Weezer came out with its new album, Hurley, on Sept. 14, 2010. Throughout the member’s 18 years together as a band, they’ve gone through many phases with each album they’ve put out. This album, though, seems to stick to the same sound that they started in their album Raditude. One of the things that is consistent throughout the albums, despite the instrumental changes, is some goofy song lyrics. I’m going to tell you now, this album is very goofy.One of the goofier songs on the album is “Where’s My Sex?” in which Rivers Cuomo sings about sex as if it were a tangible, physical object, like a dog or a ball that’s gone missing. Though the lyrics of this song are goofy, the instruments are definitely not. The guitars provide a steady background of harmonies and melodies that complement Cuomo’s singing style. When there’s about one minute left in the song, the entire landscape of the song changes. It sounds like it could be a completely different song, but the little breakdown only lasts for about 30 seconds before transitioning back into the chorus. It definitely catches you by surprise, but it adds a lot to the uniqueness of the song.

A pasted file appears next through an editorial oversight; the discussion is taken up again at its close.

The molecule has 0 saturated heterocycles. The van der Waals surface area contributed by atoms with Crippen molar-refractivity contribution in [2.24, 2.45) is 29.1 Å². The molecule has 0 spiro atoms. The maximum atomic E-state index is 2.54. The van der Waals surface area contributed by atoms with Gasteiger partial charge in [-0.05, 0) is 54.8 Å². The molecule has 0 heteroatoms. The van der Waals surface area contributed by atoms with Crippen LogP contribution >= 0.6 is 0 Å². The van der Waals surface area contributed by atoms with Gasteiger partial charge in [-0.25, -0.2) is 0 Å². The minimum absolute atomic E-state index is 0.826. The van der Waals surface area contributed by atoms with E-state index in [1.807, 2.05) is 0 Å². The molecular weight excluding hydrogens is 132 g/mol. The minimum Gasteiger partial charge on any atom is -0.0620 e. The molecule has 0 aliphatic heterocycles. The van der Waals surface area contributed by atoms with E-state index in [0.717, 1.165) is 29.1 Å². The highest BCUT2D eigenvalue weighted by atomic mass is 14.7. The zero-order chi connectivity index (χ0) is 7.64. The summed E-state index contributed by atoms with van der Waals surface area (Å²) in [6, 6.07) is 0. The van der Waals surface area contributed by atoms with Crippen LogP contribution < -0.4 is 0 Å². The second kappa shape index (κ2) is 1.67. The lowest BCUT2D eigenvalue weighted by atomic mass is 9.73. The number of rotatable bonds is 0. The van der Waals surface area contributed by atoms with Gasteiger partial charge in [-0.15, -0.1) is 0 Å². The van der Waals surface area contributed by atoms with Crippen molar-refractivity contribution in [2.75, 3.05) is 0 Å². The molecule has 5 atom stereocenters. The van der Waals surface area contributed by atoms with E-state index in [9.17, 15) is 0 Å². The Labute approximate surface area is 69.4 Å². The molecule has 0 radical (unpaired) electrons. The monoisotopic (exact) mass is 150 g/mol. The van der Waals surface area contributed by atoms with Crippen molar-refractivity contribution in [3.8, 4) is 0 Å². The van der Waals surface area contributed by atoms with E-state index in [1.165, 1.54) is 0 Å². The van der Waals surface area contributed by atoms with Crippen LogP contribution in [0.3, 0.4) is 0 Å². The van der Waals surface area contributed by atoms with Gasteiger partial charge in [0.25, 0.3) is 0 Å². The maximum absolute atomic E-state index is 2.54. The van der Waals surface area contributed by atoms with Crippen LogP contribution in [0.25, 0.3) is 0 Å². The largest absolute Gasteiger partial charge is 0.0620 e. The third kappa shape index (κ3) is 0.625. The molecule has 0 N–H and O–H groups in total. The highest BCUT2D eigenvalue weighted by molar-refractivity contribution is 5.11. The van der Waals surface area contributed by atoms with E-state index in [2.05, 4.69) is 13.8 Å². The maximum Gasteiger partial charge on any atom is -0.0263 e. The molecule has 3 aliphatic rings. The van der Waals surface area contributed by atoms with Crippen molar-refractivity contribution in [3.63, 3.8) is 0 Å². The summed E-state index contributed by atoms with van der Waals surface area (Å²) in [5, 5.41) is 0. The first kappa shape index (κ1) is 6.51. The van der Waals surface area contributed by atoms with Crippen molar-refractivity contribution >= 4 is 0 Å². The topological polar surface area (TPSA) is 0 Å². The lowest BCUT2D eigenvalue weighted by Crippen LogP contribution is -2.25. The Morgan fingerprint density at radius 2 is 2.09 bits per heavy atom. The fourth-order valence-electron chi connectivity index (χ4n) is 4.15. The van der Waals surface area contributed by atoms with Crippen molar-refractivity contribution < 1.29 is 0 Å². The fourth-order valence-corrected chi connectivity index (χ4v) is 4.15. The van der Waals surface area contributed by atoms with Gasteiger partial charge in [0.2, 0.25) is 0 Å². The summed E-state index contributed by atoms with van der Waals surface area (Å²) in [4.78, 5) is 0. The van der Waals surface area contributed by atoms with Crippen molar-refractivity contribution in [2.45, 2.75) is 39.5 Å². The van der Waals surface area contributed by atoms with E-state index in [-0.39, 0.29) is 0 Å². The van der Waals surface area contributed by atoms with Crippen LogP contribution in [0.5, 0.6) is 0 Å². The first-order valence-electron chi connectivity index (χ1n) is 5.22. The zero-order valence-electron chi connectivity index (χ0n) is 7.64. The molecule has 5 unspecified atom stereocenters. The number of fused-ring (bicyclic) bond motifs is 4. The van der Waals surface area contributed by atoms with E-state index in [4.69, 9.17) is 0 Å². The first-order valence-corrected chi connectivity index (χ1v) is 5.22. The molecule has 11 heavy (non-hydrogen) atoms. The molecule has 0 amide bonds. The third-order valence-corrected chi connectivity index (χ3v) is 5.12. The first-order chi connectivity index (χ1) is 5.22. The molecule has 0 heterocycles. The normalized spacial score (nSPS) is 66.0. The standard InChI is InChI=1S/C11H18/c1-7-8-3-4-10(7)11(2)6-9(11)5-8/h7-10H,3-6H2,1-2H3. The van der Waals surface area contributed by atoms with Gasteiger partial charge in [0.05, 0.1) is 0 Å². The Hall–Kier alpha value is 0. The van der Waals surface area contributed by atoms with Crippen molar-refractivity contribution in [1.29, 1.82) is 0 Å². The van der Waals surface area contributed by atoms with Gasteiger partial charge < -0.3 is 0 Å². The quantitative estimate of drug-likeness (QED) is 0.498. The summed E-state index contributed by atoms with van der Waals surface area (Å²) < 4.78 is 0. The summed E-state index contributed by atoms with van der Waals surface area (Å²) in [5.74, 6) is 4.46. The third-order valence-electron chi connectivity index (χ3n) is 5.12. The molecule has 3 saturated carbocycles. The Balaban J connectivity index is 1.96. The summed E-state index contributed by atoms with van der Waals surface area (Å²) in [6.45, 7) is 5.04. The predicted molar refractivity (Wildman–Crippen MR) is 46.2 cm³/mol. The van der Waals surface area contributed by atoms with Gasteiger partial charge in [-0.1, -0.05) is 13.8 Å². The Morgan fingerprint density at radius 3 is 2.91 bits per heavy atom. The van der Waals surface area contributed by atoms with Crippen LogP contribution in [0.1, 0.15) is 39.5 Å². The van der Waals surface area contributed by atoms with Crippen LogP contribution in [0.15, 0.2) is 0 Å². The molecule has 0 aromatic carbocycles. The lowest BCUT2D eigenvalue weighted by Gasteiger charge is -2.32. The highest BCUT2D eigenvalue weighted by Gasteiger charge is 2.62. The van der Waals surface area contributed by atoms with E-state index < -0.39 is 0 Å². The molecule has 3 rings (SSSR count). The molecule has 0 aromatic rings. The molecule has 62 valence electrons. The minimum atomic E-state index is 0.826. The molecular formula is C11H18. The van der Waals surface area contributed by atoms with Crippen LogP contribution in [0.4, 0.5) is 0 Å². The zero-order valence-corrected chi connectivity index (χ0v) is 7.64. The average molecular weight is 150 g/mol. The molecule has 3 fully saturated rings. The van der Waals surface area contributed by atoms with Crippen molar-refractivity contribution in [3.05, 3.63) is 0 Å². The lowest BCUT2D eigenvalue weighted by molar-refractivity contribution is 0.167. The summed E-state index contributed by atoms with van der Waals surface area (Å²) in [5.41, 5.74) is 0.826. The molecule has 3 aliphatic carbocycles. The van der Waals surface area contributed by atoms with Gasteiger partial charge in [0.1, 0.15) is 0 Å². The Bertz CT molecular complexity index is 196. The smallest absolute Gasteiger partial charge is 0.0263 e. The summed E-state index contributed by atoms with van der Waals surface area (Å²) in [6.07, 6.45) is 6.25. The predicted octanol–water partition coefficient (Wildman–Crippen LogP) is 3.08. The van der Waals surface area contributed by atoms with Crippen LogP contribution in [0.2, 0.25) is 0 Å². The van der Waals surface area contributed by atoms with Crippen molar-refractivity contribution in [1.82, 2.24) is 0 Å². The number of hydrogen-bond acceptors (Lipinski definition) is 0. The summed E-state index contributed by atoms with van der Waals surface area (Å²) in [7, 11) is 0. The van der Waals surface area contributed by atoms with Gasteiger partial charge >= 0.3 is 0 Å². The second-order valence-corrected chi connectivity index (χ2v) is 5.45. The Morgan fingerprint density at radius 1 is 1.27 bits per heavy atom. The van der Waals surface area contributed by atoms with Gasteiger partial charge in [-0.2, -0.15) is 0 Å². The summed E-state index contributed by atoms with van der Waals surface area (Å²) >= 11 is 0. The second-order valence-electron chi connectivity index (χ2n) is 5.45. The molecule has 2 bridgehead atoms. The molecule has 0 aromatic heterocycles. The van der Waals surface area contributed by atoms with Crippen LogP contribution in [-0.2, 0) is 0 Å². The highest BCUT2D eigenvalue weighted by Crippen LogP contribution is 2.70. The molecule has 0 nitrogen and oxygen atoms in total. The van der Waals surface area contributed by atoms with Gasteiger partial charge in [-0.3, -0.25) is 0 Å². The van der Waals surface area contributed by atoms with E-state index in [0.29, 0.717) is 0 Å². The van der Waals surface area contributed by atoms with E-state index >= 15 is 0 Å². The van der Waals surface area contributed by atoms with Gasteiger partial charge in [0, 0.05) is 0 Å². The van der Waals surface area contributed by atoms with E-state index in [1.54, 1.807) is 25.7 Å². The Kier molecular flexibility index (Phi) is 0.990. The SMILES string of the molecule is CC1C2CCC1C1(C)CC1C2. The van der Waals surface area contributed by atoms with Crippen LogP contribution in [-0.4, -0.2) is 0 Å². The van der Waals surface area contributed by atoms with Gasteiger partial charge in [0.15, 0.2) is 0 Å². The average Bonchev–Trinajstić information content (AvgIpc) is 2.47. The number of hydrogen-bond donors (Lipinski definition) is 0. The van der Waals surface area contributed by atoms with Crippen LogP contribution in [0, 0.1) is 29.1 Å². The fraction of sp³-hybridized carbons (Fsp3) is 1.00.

Another song that that is one of the more different songs on the album is Unspoken. It’s one of the softer, slower songs, but it builds. It’s not a song that’s ‘slow’ by normal standards, but it is slower for them. Another thing that makes this song interesting is the fact that Cuomo sings in a higher key than he normally does. The song starts off with a quickened acoustic guitar and Cuomo singing. That’s how it continues for most of the song, with the occasional wind instrument adding in a goofy little trill. However, it does build. With a little over a minute remaining, Cuomo’s voice gradually crescendos, and the soft chords of the acoustic guitar are replaced with the driving power chords of an electric guitar. Then at the end of the song, the guitars fade out, and the woodwind instrument plays a soft ending.
These are only two of the eleven songs on the album, but they’re definitely a good preview of what the rest of the album is like-a lot of goofiness. But somehow Weezer still manages to remain true to the sound established in Raditude. This is definitely an album worth giving a listen, whether you like Weezer or not.